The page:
Forty-five percent of its portfolio is adjustable loans—financial time bombs, basically.

And, here we see, Countrywide was peddling its worst junk until almost the very end:

But Countrywide documents show that it, too, was a lax lender. For example, it wasn’t until March 16 that Countrywide eliminated so-called piggyback loans from its product list, loans that permitted borrowers to buy a house without putting down any of their own money. And Countrywide waited until Feb. 23 to stop peddling another risky product, loans that were worth more than 95 percent of a home’s appraised value and required no documentation of a borrower’s income.

In case you were wondering, an individual member of the “human race” is running this bucket shop, I mean, bank: His name in Angelo R. Mozilo, Countrywide’s chairman and CEO, who hasn’t bought a Countrywide share in twenty years, but before the crash sold them like there was no tomorrow. That’s here:

As the subprime mortgage debacle began to unfold this year, Mr. Mozilo’s selling accelerated. Filings show that he made $129 million from stock sales during the last 12 months, or almost one-third of the entire amount he has reaped over the last 23 years. He still holds 1.4 million shares in Countrywide, a 0.24 percent stake that is worth $29.4 million.

And I feel sorry here for spokesman Rick Simon:

“Mr. Mozilo has stated publicly that his current plan recognizes his personal need to diversify some of his assets as he approaches retirement,” said Rick Simon, a Countrywide spokesman. “His personal wealth remains heavily weighted in Countrywide shares, and he is, by far, the leading individual shareholder in the company.”

Got it. Thanks.

Mr. Simon said that Mr. Mozilo and other top Countrywide executives were not available for interviews. The spokesman declined to answer a list of questions, saying that he and his staff were too busy.

Busy, busy, busy.

But back to James Grant. His ultra-long view also misses a point about what is emerging as a major regulatory failure.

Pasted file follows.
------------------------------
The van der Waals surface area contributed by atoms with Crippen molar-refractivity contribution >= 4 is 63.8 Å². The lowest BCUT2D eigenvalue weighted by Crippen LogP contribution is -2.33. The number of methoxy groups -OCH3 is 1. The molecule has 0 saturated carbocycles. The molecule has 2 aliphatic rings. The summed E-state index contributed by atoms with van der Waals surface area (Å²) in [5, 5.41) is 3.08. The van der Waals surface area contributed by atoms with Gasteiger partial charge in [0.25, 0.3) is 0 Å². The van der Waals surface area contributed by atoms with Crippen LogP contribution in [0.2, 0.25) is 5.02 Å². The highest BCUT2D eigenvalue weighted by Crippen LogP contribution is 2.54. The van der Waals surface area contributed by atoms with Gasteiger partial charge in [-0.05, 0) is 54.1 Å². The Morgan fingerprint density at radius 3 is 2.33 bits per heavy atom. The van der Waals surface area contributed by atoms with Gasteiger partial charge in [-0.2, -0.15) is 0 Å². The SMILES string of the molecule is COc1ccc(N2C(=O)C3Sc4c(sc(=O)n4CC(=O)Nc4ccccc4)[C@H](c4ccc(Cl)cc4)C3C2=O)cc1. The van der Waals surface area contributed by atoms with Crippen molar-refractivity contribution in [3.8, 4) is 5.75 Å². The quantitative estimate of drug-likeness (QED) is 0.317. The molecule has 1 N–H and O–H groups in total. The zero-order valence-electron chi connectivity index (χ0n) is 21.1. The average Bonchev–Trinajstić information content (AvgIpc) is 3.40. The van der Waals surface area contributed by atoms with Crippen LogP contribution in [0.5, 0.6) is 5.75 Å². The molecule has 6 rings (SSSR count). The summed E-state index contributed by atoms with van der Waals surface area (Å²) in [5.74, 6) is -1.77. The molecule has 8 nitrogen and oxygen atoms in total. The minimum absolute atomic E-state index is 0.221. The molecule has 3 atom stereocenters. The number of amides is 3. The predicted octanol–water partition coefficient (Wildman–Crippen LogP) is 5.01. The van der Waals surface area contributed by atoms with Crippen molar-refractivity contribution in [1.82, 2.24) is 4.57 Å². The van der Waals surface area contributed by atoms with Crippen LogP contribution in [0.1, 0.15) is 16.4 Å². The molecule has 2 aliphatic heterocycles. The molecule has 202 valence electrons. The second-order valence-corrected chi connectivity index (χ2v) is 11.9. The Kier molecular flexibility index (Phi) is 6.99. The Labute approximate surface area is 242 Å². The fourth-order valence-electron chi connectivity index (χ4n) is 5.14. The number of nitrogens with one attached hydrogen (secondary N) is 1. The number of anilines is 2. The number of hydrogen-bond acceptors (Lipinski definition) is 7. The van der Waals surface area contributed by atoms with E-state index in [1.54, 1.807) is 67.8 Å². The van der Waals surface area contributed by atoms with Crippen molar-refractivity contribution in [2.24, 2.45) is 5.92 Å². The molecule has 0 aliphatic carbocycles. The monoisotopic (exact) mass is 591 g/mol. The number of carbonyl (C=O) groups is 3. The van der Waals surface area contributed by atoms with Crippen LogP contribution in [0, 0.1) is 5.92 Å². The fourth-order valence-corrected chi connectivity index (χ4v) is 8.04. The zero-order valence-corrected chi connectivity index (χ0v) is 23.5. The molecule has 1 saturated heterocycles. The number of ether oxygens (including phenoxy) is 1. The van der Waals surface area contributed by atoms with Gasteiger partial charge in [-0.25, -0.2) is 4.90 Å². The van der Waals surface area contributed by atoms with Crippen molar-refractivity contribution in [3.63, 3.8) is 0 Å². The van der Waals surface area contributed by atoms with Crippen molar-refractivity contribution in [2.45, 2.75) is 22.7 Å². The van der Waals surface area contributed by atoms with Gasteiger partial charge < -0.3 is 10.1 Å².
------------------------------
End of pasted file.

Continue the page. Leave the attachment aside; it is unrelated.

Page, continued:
Late in the 1880s, long before the institution of the Federal Reserve, Eastern savers and Western borrowers teamed up to inflate the value of cropland in the Great Plains. Gimmicky mortgages — pay interest and only interest for the first two years! — and loose talk of a new era in rainfall beguiled the borrowers. High yields on Western mortgages enticed the lenders. But the climate of Kansas and Nebraska reverted to parched, and the drought-stricken debtors trudged back East or to the West Coast in wagons emblazoned, “In God we trusted, in Kansas we busted.” To the creditors went the farms.

Every crackup is the same, yet every one is different.

But, this one is different because we do have a Federal Reserve, as well as a Federal Deposit Insurance Corp. Division of Banking Supervision and Regulation, which is supposed to keep an eye on the likes of Countrywide. Where were they?

I pick on the Grant piece not for its main point about the Fed. Indeed, he offers wise counsel:

In any case, to all of us, rich and poor alike, the Fed owes a pledge that it will do what it can and not do what it can’t. High on the list of things that no human agency can, or should, attempt is manipulating prices to achieve a more stable and prosperous economy. Jiggling its interest rate, the Fed can impose the appearance of stability today, but only at the cost of instability tomorrow. By the looks of things, tomorrow is upon us already.

I take issue, however, with the assumptions that Grant uses to get us there, and how they let the business press, too, off the hook.

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Dean Starkman Dean Starkman runs The Audit, CJR's business section, and is the author of The Watchdog That Didn't Bark: The Financial Crisis and the Disappearance of Investigative Journalism (Columbia University Press, January 2014). Follow Dean on Twitter: @deanstarkman.